She did remember thinking on one of the first occasions that they'd done it, how he treated her like an awkward corner of a room that needed sanding and papering. Examining her closely, brushing her skin with his lips, then blowing, as if to remove shavings, or dust. Then re-examining her, his brows knotted, frowning, as though she was such an awkward, difficult thing. A problem. Then he was sanding her down again, brushing her off.
When she begins a closer relationship with George Farraway, the boss of the gelatin factory it is no surprise where the plot is heading. Donald's constant begging for Tory to be bad 'made it somehow easier for her to actually be bad.' and she feels no guilt as she begins an affair with a man who rather handily likes to talk his way through the act, teaching Tory the language of carnal desire and allowing her to launch 'a spring offensive of sexual narrative'
...she had let him have the whole artillery of sexual expression full in the face, the dirty words falling like dirty bombs square on that little hut in the middle of a German forest.
This might be quite enough to be getting on with you might think but the novel is packed full of plot and incident, much of which happens after Donald returns at the end of the war and Tory has to face up to the legacy of her own wartime experience. What stops the book from tipping over completely into melodrama or soap-opera is a lightness of touch that Woodward employs in two ways. Firstly it allows him, as with the cannibalism, to inject humour where there oughtn't to be any, a bittersweet comedy that encourages us to laugh with complicity even at moments of high drama. But what it also allows him to do is to deceive with lightness, to drop almost silent bombshells, moments of devastation that arrive without warning. One of the novel's more enigmatic characters, their intelligent son Tom, intrigues with his conviction that the home and mother he has returned to are not the originals but impostors.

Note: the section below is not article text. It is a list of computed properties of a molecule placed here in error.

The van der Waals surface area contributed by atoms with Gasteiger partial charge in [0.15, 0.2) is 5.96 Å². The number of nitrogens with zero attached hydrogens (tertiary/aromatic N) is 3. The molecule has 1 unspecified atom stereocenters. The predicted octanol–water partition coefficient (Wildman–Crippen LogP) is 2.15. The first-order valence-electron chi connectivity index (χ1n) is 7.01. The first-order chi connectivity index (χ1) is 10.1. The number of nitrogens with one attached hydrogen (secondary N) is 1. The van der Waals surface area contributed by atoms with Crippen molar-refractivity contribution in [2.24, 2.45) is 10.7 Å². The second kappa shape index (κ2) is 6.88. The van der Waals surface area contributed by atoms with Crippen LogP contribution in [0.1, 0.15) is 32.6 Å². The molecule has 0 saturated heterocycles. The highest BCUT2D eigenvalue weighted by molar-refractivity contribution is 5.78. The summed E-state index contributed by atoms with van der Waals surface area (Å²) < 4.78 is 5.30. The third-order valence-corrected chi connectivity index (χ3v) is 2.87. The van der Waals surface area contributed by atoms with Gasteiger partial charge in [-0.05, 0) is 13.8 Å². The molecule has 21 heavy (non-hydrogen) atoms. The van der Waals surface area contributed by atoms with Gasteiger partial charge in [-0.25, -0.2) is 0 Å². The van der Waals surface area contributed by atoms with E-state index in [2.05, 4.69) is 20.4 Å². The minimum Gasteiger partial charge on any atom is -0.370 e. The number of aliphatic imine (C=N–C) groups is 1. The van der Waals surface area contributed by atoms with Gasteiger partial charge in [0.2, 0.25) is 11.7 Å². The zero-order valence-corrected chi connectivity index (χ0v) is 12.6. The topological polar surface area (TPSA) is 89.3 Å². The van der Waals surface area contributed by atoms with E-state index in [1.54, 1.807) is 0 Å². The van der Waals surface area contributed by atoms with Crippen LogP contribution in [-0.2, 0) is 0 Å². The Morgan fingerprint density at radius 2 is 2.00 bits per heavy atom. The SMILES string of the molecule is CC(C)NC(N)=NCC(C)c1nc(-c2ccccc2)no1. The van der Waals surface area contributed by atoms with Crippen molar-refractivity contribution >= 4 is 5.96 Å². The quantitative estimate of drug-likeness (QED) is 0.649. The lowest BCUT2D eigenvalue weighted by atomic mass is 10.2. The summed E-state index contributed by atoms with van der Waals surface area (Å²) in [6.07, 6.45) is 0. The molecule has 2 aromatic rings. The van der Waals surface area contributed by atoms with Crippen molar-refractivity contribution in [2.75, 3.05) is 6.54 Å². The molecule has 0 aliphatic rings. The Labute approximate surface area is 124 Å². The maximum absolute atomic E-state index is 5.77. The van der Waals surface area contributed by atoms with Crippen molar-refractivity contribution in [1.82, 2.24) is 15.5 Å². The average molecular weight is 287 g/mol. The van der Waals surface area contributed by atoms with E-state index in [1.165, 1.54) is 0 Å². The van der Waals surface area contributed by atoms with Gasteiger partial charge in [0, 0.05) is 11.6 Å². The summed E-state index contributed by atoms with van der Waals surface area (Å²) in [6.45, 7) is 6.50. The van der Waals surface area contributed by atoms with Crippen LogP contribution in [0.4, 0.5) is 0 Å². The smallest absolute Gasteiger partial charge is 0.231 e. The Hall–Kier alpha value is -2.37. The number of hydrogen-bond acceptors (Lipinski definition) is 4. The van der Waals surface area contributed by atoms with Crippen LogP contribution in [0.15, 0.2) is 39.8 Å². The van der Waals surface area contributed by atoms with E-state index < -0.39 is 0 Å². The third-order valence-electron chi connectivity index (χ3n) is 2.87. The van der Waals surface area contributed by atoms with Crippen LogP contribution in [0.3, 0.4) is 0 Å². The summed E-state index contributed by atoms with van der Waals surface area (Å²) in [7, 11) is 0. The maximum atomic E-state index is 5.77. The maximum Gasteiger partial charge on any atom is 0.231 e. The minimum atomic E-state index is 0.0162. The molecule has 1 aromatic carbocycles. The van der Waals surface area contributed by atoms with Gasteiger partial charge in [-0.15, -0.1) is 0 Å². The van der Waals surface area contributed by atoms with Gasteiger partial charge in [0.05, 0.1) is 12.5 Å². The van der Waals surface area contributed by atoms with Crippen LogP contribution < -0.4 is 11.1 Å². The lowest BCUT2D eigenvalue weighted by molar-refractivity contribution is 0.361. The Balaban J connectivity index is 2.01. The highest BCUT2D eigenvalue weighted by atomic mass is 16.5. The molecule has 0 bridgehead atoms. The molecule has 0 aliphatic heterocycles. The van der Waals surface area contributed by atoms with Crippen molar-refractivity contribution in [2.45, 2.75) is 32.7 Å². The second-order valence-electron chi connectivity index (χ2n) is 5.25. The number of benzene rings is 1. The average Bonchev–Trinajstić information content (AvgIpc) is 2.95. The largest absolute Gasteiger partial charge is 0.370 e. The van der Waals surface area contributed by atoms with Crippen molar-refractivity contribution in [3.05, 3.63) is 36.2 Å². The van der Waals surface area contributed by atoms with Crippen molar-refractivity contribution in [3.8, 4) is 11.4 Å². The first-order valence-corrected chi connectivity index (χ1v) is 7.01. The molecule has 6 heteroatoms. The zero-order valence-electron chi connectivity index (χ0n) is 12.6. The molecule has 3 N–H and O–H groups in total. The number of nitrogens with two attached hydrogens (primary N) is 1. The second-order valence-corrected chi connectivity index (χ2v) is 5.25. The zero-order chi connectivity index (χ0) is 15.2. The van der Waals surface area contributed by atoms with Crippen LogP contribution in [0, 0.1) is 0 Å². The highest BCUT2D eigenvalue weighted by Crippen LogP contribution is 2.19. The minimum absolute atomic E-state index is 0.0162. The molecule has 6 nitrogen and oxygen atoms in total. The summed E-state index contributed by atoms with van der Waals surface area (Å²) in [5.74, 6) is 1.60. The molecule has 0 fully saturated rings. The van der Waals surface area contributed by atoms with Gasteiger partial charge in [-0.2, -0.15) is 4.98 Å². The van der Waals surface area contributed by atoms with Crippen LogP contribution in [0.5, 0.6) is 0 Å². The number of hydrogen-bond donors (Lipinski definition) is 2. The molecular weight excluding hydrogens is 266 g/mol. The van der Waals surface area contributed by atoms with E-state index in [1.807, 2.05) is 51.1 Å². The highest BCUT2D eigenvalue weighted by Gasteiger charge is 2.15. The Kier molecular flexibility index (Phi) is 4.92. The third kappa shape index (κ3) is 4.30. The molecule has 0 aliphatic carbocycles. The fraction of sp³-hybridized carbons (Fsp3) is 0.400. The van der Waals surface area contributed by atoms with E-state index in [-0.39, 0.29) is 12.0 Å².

"Whose to say what governments get up to in wartime?" He said, "We're just pawns, Branson, little pieces in a giant chess game. I bet the government did this all the time, rebuilt the bombed houses, replaced the dead with lookalikes, so the Germans would think their bombs were having no effect, so that neighbours and families weren't demoralized by the loss of neighbourhoods and loved ones... The Germans must have thought their bombs were just swallowed up by the city, as though they'd dropped them into a pool of syrup."
A quick word too about the overarching theme and the novel's title. Woodward looks at various forms of nourishment: the food shortages at home, the parcels sent to prisoners, the dreams of George, who sees the future of food in the pills he has developed as a side project from the rendering of animal carcasses. There is also the spiritual nourishment slyly appropriated by Donald and more accurately represented by Tory's purchase of a typewriter and her work on a fictional account of her experiences. The independence and control she gains from the creation of her fictional alter-ego not only helps to counteract her moral shortcomings but also serves as a weapon in the face of Donald's villainous development (his motivations and eventual use for Tory's letters turn out to be far from honourable). By taking a far more roundabout route Woodward's novel is a greater testament to the power of letter writing than Nicola Barker's recent epistolary novel, Burley Cross Postbox Theft, was and whilst it might not quite hold water at times anyone already familiar with Woodward's writing will be used to his rug-pulling antics. If you read a more enjoyable novel this year that combines cannibalism, starvation, self-immolation and public conveniences then I won't just be surprised, I'll be expecting you to come back here and tell me what it's called.